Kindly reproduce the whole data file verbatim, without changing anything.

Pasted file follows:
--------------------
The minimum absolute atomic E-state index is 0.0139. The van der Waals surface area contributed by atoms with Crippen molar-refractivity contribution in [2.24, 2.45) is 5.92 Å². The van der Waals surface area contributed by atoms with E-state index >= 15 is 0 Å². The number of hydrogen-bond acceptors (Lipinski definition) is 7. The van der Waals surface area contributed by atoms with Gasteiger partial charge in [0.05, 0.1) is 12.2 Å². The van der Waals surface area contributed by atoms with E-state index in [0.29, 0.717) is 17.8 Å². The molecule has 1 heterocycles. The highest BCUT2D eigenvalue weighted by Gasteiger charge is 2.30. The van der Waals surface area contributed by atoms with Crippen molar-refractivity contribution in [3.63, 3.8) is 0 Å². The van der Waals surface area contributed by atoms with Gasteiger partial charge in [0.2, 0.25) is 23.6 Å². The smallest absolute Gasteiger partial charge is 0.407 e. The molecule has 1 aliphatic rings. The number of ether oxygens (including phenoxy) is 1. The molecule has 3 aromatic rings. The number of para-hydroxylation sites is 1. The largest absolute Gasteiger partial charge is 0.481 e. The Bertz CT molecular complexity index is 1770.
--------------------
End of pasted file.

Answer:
The minimum absolute atomic E-state index is 0.0139. The van der Waals surface area contributed by atoms with Crippen molar-refractivity contribution in [2.24, 2.45) is 5.92 Å². The van der Waals surface area contributed by atoms with E-state index >= 15 is 0 Å². The number of hydrogen-bond acceptors (Lipinski definition) is 7. The van der Waals surface area contributed by atoms with Gasteiger partial charge in [0.05, 0.1) is 12.2 Å². The van der Waals surface area contributed by atoms with E-state index in [0.29, 0.717) is 17.8 Å². The molecule has 1 heterocycles. The highest BCUT2D eigenvalue weighted by Gasteiger charge is 2.30. The van der Waals surface area contributed by atoms with Crippen molar-refractivity contribution in [3.63, 3.8) is 0 Å². The van der Waals surface area contributed by atoms with Gasteiger partial charge in [0.2, 0.25) is 23.6 Å². The smallest absolute Gasteiger partial charge is 0.407 e. The molecule has 1 aliphatic rings. The number of ether oxygens (including phenoxy) is 1. The molecule has 3 aromatic rings. The number of para-hydroxylation sites is 1. The largest absolute Gasteiger partial charge is 0.481 e. The Bertz CT molecular complexity index is 1770.